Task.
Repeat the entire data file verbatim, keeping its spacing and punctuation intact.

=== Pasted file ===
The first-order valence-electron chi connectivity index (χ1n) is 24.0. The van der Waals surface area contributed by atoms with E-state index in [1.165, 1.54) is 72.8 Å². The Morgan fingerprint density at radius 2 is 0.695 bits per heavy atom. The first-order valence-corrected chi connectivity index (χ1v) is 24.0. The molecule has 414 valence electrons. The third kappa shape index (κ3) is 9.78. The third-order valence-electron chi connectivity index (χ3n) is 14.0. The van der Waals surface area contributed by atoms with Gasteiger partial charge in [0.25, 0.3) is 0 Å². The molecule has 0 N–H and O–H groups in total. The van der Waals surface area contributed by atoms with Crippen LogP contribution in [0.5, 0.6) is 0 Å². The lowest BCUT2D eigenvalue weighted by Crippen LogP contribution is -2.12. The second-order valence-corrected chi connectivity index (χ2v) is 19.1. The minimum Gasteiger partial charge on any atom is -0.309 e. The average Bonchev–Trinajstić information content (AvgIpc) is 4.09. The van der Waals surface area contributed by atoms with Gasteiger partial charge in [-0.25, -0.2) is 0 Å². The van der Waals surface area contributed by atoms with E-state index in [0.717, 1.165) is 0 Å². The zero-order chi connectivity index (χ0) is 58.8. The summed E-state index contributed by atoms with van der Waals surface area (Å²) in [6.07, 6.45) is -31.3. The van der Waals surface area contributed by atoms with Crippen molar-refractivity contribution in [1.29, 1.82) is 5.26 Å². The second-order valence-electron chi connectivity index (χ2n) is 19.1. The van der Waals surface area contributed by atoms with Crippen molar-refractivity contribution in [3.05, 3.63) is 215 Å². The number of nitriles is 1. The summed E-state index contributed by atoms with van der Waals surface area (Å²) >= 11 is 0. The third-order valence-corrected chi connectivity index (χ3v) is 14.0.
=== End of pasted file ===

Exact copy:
The first-order valence-electron chi connectivity index (χ1n) is 24.0. The van der Waals surface area contributed by atoms with E-state index in [1.165, 1.54) is 72.8 Å². The Morgan fingerprint density at radius 2 is 0.695 bits per heavy atom. The first-order valence-corrected chi connectivity index (χ1v) is 24.0. The molecule has 414 valence electrons. The third kappa shape index (κ3) is 9.78. The third-order valence-electron chi connectivity index (χ3n) is 14.0. The van der Waals surface area contributed by atoms with Gasteiger partial charge in [0.25, 0.3) is 0 Å². The molecule has 0 N–H and O–H groups in total. The van der Waals surface area contributed by atoms with Crippen LogP contribution in [0.5, 0.6) is 0 Å². The lowest BCUT2D eigenvalue weighted by Crippen LogP contribution is -2.12. The second-order valence-corrected chi connectivity index (χ2v) is 19.1. The minimum Gasteiger partial charge on any atom is -0.309 e. The average Bonchev–Trinajstić information content (AvgIpc) is 4.09. The van der Waals surface area contributed by atoms with Gasteiger partial charge in [-0.25, -0.2) is 0 Å². The van der Waals surface area contributed by atoms with E-state index in [0.717, 1.165) is 0 Å². The zero-order chi connectivity index (χ0) is 58.8. The summed E-state index contributed by atoms with van der Waals surface area (Å²) in [6.07, 6.45) is -31.3. The van der Waals surface area contributed by atoms with Crippen molar-refractivity contribution in [1.29, 1.82) is 5.26 Å². The second-order valence-electron chi connectivity index (χ2n) is 19.1. The van der Waals surface area contributed by atoms with Crippen molar-refractivity contribution in [3.05, 3.63) is 215 Å². The number of nitriles is 1. The summed E-state index contributed by atoms with van der Waals surface area (Å²) >= 11 is 0. The third-order valence-corrected chi connectivity index (χ3v) is 14.0.